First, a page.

You’ve probably heard the line about how inflation has destroyed 90% of the dollar’s value over the last several decades.
It gets repeated ad nauseum by inflation truthers, gold bugs, Fed haters, and all of their fellow travellers.
The problem is that it’s almost entirely BS.
Matt Busigin has put together a great chart showing the dollar’s value since 1948.
It’s true, that the purchase power of a dollar has fallen massively since 1959. BUT that changes dramatically as soon as you assume your theoretical saver is getting any interest at all. The orange line in the middle shows what’s happened to your purchasing power if you’ve collected the most basic interest rate on your savings. And the top line, the light purple line, shows what’s happened to your purchasing power if you’ve constantly collected the rate being paid by 3-month T-Bills. That top line shows that your purchasing power has gained.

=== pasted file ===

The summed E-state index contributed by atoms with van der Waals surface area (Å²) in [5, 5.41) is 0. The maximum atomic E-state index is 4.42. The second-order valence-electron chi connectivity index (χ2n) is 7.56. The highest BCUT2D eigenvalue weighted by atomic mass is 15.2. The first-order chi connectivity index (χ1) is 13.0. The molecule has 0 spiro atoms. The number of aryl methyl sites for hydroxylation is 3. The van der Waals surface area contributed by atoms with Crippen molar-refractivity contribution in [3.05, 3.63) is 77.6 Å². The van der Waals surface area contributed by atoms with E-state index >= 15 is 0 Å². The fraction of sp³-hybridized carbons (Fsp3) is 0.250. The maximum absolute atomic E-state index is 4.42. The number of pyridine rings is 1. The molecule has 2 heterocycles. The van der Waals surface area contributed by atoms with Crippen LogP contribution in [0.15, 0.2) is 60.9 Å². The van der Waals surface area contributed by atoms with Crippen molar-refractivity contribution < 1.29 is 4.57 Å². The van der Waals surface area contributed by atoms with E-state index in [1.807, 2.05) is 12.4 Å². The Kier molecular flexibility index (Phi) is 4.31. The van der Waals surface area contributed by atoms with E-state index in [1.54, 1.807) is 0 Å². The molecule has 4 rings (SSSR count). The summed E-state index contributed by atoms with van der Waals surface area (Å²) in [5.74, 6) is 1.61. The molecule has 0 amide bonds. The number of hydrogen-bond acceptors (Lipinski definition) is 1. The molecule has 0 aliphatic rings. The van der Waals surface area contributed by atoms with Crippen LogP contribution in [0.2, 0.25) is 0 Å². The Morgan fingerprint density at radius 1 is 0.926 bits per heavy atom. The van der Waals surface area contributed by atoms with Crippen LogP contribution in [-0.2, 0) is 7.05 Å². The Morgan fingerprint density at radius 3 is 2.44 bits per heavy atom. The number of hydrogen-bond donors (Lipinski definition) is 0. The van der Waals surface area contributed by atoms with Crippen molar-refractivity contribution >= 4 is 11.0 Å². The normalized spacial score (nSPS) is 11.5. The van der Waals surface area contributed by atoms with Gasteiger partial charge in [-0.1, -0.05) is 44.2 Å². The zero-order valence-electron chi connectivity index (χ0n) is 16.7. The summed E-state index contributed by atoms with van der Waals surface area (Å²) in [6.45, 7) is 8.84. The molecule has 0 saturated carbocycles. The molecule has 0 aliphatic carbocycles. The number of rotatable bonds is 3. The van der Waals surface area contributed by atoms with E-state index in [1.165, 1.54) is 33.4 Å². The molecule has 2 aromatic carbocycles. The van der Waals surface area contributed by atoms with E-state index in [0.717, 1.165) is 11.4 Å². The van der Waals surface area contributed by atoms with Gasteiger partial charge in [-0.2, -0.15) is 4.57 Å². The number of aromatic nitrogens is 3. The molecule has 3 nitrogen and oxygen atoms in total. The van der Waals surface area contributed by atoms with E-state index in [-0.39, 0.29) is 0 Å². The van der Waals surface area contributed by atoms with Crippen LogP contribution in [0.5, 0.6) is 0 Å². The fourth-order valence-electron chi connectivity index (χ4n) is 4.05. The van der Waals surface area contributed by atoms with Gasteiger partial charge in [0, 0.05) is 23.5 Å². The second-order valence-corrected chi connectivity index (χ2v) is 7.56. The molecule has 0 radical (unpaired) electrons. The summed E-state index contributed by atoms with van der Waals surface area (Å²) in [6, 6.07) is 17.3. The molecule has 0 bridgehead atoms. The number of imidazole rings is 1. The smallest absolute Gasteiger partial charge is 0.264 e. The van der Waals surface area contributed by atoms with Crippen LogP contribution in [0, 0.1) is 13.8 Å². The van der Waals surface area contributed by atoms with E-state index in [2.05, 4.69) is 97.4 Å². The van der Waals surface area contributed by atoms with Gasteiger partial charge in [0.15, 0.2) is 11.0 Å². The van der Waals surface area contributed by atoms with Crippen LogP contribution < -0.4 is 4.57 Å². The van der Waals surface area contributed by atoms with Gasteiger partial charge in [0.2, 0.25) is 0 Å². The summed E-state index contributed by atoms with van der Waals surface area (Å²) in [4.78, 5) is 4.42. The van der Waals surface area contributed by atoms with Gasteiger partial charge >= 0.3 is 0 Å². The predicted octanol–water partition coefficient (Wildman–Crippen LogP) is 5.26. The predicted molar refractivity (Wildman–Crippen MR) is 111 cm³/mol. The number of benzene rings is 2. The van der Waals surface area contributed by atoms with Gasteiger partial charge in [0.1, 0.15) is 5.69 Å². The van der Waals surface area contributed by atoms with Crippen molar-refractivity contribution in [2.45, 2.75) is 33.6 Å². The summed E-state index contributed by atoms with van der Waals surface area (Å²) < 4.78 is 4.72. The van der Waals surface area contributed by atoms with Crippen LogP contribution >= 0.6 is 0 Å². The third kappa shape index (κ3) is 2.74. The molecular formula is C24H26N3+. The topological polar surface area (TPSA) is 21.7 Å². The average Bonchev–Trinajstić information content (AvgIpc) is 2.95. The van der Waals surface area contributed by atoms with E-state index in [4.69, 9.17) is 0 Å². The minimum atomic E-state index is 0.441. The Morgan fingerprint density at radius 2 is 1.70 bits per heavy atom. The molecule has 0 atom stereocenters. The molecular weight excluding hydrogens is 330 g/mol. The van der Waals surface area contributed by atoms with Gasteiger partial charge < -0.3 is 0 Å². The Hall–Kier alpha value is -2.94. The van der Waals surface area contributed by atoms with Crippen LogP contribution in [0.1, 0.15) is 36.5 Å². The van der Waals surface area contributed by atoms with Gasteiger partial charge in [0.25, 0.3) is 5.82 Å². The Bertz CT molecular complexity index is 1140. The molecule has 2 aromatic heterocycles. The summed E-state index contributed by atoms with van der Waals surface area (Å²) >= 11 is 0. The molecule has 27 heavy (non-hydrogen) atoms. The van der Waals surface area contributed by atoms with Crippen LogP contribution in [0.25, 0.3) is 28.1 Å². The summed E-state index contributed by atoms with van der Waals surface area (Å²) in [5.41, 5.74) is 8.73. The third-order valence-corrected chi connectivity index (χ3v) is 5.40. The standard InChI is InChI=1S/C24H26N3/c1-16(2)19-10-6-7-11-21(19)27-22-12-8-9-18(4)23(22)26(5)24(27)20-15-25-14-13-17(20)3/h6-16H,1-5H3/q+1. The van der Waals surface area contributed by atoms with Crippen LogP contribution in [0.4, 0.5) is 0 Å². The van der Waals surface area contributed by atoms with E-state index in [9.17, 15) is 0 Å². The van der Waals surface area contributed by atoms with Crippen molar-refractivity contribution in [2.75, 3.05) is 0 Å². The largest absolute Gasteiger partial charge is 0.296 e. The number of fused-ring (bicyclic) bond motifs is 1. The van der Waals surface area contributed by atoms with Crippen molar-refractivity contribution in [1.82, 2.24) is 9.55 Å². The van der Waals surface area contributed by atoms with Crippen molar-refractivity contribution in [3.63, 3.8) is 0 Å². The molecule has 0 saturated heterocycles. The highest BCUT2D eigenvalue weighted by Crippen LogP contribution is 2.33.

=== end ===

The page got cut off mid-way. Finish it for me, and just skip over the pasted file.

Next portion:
Including the rate of interest you get from savings is entirely fair, just as (as Matt points out), you can’t calculate the return on stocks without dividends, or the return on bonds without interest payments.
So yes, if someone had a bunch of cash in 1959 and literally put it in a shoebox, they’d have lost a lot of money over the last several decades. But for almost anyone in the real economy who’s collecting anything on their cash, the myth of inflation destroying the dollar is just that: a myth. And of course, this chart doesn’t include the real possibility that “savers” will also have money in stocks, bonds, and real estate, which means they will crush the effect of a depreciating dollar.